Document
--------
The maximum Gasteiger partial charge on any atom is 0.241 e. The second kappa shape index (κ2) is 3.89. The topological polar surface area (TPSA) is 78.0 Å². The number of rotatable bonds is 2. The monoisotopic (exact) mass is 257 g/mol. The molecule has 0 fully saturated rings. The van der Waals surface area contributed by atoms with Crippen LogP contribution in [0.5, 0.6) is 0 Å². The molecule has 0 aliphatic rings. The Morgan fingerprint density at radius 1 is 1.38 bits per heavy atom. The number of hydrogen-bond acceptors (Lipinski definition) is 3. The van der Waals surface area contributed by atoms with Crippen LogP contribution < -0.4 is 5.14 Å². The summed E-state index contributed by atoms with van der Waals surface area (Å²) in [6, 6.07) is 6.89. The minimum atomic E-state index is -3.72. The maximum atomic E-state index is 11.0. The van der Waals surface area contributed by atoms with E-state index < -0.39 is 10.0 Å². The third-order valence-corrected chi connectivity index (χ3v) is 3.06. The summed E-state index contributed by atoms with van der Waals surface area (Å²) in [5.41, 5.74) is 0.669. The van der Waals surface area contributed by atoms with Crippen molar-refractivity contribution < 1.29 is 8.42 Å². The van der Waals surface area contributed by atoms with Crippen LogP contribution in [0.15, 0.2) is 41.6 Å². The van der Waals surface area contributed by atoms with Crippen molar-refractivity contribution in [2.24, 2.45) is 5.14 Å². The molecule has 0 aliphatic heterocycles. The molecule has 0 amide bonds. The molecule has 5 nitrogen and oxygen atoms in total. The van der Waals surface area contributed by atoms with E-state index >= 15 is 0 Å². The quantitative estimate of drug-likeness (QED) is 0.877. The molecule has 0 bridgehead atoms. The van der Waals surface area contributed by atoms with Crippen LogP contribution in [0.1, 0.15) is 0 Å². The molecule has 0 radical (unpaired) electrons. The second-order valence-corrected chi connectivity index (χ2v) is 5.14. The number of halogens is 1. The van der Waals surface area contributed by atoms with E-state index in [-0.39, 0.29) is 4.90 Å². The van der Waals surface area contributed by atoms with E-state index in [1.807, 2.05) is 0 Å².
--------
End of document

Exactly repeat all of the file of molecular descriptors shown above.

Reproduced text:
The maximum Gasteiger partial charge on any atom is 0.241 e. The second kappa shape index (κ2) is 3.89. The topological polar surface area (TPSA) is 78.0 Å². The number of rotatable bonds is 2. The monoisotopic (exact) mass is 257 g/mol. The molecule has 0 fully saturated rings. The van der Waals surface area contributed by atoms with Crippen LogP contribution in [0.5, 0.6) is 0 Å². The molecule has 0 aliphatic rings. The Morgan fingerprint density at radius 1 is 1.38 bits per heavy atom. The number of hydrogen-bond acceptors (Lipinski definition) is 3. The van der Waals surface area contributed by atoms with Crippen LogP contribution < -0.4 is 5.14 Å². The summed E-state index contributed by atoms with van der Waals surface area (Å²) in [6, 6.07) is 6.89. The minimum atomic E-state index is -3.72. The maximum atomic E-state index is 11.0. The van der Waals surface area contributed by atoms with E-state index < -0.39 is 10.0 Å². The third-order valence-corrected chi connectivity index (χ3v) is 3.06. The summed E-state index contributed by atoms with van der Waals surface area (Å²) in [5.41, 5.74) is 0.669. The van der Waals surface area contributed by atoms with Crippen molar-refractivity contribution < 1.29 is 8.42 Å². The van der Waals surface area contributed by atoms with Crippen LogP contribution in [0.15, 0.2) is 41.6 Å². The van der Waals surface area contributed by atoms with Crippen molar-refractivity contribution in [2.24, 2.45) is 5.14 Å². The molecule has 0 aliphatic heterocycles. The molecule has 0 amide bonds. The molecule has 5 nitrogen and oxygen atoms in total. The van der Waals surface area contributed by atoms with E-state index >= 15 is 0 Å². The quantitative estimate of drug-likeness (QED) is 0.877. The molecule has 0 bridgehead atoms. The van der Waals surface area contributed by atoms with Crippen LogP contribution in [0.1, 0.15) is 0 Å². The molecule has 0 radical (unpaired) electrons. The second-order valence-corrected chi connectivity index (χ2v) is 5.14. The number of halogens is 1. The van der Waals surface area contributed by atoms with E-state index in [-0.39, 0.29) is 4.90 Å². The van der Waals surface area contributed by atoms with E-state index in [1.807, 2.05) is 0 Å².